Marketing Matters: Book Reviews

person holding white and brown newspaper

Book reviews are one of many marketing tools available to authors and publishers. A glowing review from a recognized source can really work wonders for your book’s reputation, while a well-circulated negative review can just about ruin your chances of success. But regardless of whether a review is positive, negative, or somewhere in between, there are several ways you as an author can utilize them to maximum benefit.

We’ll start with good reviews: the kind everybody wants, but not everybody gets (or deserves). These kinds of reviews are obviously the easiest to use to your advantage. just spread the word about them as far and wide as you can, paste quotes of it with proper citation on all the pages where your book is for sale, and let the words of praise from a complete stranger buoy you up and inspire you to keep creating new work so as to earn that praise again.

The only downsides of positive reviews for an author are that they’re not always easy to get, and of course, they don’t help you improve your craft. If all you ever hear about is what you did right, you’ll never find the spots where you could do better, and thus make your next book even better. Of course, maybe you really did do everything right, in which case, bully for you!

Then there are the negative reviews, the ones nobody wants, but which can be useful in their own way. While you may not want to go around bragging to everyone how much somebody thought your book sucked, you can nevertheless decide to heed any useful advice they may give. If it’s simply a review stating how awful your work is without any qualifier, then it’s not very helpful and can be ignored. However, if reasons are given for the complaints, and those reasons seem valid, then you may want to take the advice to heart and really work hard on your next project so that it doesn’t warrant the same treatment.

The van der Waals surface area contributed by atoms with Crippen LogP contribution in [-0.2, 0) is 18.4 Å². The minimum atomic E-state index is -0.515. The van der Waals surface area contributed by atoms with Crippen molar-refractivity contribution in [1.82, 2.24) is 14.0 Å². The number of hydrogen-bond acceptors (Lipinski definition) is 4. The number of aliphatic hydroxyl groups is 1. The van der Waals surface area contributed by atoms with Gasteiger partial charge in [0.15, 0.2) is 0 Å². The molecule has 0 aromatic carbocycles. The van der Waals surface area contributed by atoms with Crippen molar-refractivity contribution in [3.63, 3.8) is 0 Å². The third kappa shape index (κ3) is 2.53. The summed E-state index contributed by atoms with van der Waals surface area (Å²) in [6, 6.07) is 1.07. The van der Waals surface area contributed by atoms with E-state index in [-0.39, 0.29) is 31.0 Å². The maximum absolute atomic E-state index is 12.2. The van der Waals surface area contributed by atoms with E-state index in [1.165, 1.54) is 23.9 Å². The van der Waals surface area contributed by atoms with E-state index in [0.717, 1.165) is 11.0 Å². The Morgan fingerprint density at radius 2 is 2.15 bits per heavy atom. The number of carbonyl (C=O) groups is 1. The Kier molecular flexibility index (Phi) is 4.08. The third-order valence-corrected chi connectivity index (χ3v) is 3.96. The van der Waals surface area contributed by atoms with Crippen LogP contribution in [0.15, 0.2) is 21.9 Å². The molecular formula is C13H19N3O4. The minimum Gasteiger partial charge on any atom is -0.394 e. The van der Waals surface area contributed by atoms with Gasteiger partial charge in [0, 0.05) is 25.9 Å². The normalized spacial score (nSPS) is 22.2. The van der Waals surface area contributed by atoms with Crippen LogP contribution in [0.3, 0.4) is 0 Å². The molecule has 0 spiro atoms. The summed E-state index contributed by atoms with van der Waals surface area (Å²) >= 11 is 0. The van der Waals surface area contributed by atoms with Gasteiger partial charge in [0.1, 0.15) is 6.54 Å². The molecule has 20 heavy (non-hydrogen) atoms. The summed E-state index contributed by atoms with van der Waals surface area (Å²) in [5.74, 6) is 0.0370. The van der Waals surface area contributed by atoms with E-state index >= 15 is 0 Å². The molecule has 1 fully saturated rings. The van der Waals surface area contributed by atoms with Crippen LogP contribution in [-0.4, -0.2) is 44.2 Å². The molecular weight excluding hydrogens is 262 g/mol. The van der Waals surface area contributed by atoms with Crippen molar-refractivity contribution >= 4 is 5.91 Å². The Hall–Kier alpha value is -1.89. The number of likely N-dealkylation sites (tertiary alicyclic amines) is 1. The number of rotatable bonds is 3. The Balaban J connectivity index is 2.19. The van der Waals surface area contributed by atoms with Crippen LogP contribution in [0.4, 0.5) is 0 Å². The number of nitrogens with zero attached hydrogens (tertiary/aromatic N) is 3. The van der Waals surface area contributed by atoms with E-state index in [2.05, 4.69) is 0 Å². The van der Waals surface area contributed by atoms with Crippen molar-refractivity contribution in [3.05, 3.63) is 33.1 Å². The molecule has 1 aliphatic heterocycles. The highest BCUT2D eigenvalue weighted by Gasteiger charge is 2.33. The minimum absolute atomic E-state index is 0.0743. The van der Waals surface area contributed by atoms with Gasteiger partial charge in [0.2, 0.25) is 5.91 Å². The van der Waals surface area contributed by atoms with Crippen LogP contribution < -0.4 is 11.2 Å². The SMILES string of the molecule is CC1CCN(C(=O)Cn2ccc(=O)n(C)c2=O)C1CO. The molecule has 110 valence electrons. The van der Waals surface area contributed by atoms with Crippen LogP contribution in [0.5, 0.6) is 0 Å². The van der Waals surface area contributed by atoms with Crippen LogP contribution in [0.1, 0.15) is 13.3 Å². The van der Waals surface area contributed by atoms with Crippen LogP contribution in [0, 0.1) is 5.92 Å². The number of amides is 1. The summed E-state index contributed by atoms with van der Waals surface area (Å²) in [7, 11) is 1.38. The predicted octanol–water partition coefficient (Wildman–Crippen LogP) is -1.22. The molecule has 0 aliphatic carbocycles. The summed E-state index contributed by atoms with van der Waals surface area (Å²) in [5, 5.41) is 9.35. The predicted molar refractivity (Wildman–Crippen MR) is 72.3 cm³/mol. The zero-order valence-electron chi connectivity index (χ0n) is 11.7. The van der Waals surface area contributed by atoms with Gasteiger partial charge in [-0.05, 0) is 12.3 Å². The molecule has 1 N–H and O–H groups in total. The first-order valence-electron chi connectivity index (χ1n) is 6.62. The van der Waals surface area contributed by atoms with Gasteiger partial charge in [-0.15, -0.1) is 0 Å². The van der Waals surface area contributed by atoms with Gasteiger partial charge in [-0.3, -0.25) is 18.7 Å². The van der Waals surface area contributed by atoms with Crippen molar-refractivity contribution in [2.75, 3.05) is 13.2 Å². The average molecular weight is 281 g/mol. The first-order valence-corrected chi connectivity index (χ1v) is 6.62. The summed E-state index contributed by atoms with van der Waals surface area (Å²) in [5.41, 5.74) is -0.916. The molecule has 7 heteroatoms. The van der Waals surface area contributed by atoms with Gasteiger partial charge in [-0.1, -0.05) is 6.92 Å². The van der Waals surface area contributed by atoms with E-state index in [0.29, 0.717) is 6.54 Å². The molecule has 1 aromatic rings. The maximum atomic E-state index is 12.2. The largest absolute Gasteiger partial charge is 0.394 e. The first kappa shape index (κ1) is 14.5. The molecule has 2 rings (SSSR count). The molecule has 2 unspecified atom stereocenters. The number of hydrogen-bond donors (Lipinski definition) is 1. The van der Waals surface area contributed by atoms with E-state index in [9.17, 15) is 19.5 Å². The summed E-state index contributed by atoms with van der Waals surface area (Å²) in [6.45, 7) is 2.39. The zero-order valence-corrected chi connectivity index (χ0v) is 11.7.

Finally, there are mixed reviews. These constitute the majority of book reviews, and can range anywhere from mostly negative to mostly positive. These are in many ways the best. While some of the critical remarks can sting, there are nevertheless some uplifting remarks to lessen the blow. And while you can certainly quote the more positive aspects of the review for the sake of selling you book, you can also analyze the criticisms to see if perhaps there are areas where you still need to improve so that on your next project, you can earn that much coveted glowing review.

Now, how important are reviews really when it comes to making sales? Well, it depends how widespread they are and how authoritative the source. A positive review that never gets seen by anyone is going to have much less impact than a negative one that gets presented to everyone. The fact is, people do like to hear the opinions of others on a product when available to help them decide whether to make a purchase or not. Other people couldn’t care less what others think, and will buy or not based on other factors such as name recognition or even just a well-designed cover.

So, in conclusion, while reviews can be a useful tool, they are probably not the most important. There are plenty of other ways to market and advertise, and which ones you choose should be based as much as possible on your genre and audience. A book review probably isn’t going to be of much interest to readers of kids’ books, for instance (and rarely to the parents either, really). So don’t let one bad review keep you down. Just pick yourself up, glean any useful advice you can from it, and aim to do better next time.

Published by J. S. Allen

J. S. Allen is a writer, linguist, historian, and nature-lover from Kansas City, Missouri. He is the author of the young adult series Sauragia and Knights of Aralia, as well as the 'Woodland Tales' anthology for children. Several of his shorter works have also appeared in various print and online periodicals over the years. In between writing and publishing, he likes to draw, spend long hours outdoors, and read. His favorite authors include M. I. McAllister, Brian Jacques, and Alexandre Dumas.

Leave a Reply

%d bloggers like this: